Preaching vs. teaching

These opening verses of 1 Corinthians clearly demonstrate the need for a distinct approach to preaching as opposed to teaching.

  • In teaching 1 Corinthians 1:1-9, it seems obvious that one would point out how the major themes of the letter are all introduced here: Paul’s desire to dampen some of the community’s enthusiasms and to re-center them on Christ, the need for a renewed commitment to practical holiness, and the transcendent framework of God’s ongoing salvation of the world, of which their life together is one part.
  • But the demands of preaching bring out an equally significant aspect of Paul’s writing generally, that it is fractal-like: the whole of the gospel he wants to convey is expressed in each of the parts.

The meaning of the first nine verses of 1 Corinthians doesn’t lie outside of it, in fuller exposition of the themes; it’s right here, packed into the dense beauty of the opening greeting and thanksgiving.

The sound of salvation

There is a lot of sound in these nine verses.

  • They open with Paul’s declaration of his having been called by God as an emissary (apostle) of Christ; 
  • they continue with God’s calling of the church to holiness (“called to be saints,” verse 2);
  • with the sound of the church itself calling out the name of Christ;
  • and close with God’s calling the church into partnership with Christ (verse 9).

While some theologians used to make much of the theological import of the word ekklesia (translated “church”) as signifying a people uniquely “called out” by God (the literal meaning of the word), that view has largely been dropped as it became recognized that ekklesia was a widely used term in Greco-Roman contexts for a simple assembly of citizens or their representatives, what we might call a “town hall meeting.” 

Yet participants in such assemblies were customarily called out from their homes by the sound of a trumpet. Paul’s greeting to the “ekklesia of God that is in Corinth” retains within it that sense of sound reverberating from heaven to earth, calling Gentiles out from injustice, into a community of holiness.

Gentiles called into holiness

The shock value of verse 2 depends upon some awareness of the unlikelihood of Gentiles being called by God into holiness (“called to be saints”).

  • The shock is lost in a present-day North American context, where the term “Gentile” is basically synonymous with being Christian, as opposed to being Jewish.
  • In the first century, the definition of “Gentile,” to a Jew like Paul, was all that was other: people without a relationship with God, people without the guidance of Torah, and therefore people without a capacity for holiness and all that goes with it (justice, peace, fullness of life).

But here is the ekklesia of God in Corinth, a group of Gentiles from all levels of the social scale (1 Corinthians 1:26-29), called specifically—together—to a path of holiness in Christ.

  • I have heard many a preacher or teacher give the definition of holiness as “set apart.”
  • But that way of rendering the word into English is misleading. A more accurate definition might be “dedicated,” because holiness is not about putting a distance between oneself and others; it refers to being dedicated by God to a specific purpose in the world for the benefit of the whole creation.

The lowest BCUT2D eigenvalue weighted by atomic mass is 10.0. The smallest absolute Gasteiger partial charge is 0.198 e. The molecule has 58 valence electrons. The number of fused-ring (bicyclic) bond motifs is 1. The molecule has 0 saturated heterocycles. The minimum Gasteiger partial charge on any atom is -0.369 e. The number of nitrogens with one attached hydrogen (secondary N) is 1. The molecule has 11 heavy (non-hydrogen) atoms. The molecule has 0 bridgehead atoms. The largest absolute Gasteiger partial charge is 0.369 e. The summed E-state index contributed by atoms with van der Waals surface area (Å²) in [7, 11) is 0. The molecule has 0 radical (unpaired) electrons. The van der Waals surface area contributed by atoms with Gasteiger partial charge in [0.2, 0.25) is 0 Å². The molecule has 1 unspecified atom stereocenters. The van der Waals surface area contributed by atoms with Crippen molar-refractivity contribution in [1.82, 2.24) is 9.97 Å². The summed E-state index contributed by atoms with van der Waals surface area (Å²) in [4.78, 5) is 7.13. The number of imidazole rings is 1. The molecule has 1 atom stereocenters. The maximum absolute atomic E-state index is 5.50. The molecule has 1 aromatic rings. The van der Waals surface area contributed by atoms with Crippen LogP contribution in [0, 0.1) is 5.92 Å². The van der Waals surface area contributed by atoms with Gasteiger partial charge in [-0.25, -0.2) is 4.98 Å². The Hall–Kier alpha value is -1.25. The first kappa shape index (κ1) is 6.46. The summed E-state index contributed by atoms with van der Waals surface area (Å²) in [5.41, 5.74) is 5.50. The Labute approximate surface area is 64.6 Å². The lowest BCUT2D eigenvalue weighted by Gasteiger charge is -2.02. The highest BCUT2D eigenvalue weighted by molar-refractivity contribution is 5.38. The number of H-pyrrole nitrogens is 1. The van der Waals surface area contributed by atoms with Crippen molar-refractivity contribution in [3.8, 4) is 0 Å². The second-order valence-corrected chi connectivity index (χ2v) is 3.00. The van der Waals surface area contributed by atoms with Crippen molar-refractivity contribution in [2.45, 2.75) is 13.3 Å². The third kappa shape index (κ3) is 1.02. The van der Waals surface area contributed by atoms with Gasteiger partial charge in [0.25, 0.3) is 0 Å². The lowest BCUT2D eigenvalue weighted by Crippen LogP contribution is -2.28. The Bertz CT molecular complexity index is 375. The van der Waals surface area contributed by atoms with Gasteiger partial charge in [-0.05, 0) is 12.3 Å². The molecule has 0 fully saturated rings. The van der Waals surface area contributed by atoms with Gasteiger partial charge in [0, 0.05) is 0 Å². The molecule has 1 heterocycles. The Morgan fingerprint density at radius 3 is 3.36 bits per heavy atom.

• That sense of being dedicated to God’s purposes for one’s whole community is seen here where Paul congratulates the Corinthians for the strength of their witness (martyrion) to Christ—not in words only, but in how they treat one another, how they come together as the ekklesia of God. Their actions toward everyone they encounter are a witness to God’s desire for all to know and live in accordance with God’s justice, peace, and fullness of life.

The spillover of holiness into the wider community is also echoed by the use of charisma in verse 7.

  • The NRSV renders charisma as “spiritual gift,” but again we run up against the challenges of translation. Neither the Greek word for spiritual (pneumatikos) nor the word for gift (dorea) is actually present here.
  • A charisma is, literally, a “grace-thing.” It is not a gift that becomes a person’s personal property; it is not some kind of special spiritual skill.
  • A charisma is the gracious power of God for fullness of life: on the move, seeking out every part of the creation where God’s grace-bestowing life is needed.
  • The Corinthian church has been dedicated and empowered by God for this purpose: to bring fullness of life to their part of the creation.

This is the purpose of every church, every ekklesia of God: to be a conduit for the powerful grace of God in their place and time.

“Communal participation” in Christ

Verses 8 and 9 establish the transcendent frame for the call to holiness and grace: partnership (koinonia) with Christ, or what scholar Anthony Thistleton calls “communal participation” in Christ.1

  • Interpreters of Paul often treat his letters as a compendium of ideas, and they lose the ways in which he is really always talking about and referring to experiences of God in Christ, experiences of the power of the Spirit.
  • The Corinthians know the faithfulness of God not as an idea, but as a physical reality when they gather together in Christ for the Lord’s Supper (1 Corinthians 11:17-34) and for prayer and song and counsel (1 Corinthians 14:1-33a, 37-40).

Today, as in first century Corinth, it is important for people to grasp the wide frame of God’s faithfulness, as we contend with issues that exceed our ability to solve in a generation: climate change, a culture of violence, division, competition for natural resources. Now, as then, our hope rests upon the concreteness of our daily partnership with Christ, our lively response to God’s call to practical holiness in our particular context, and our empowerment by grace to embody God’s love all the way to the end.


  1. Thistleton, Anthony. The First Epistle to the Corinthians: A Commentary on the Greek Text, in
    the New International Greek Testament Commentary Series (Grand Rapids, MI: Eerdmans,
    2000). I commend this commentary as the ultimate guide to 1 Corinthians.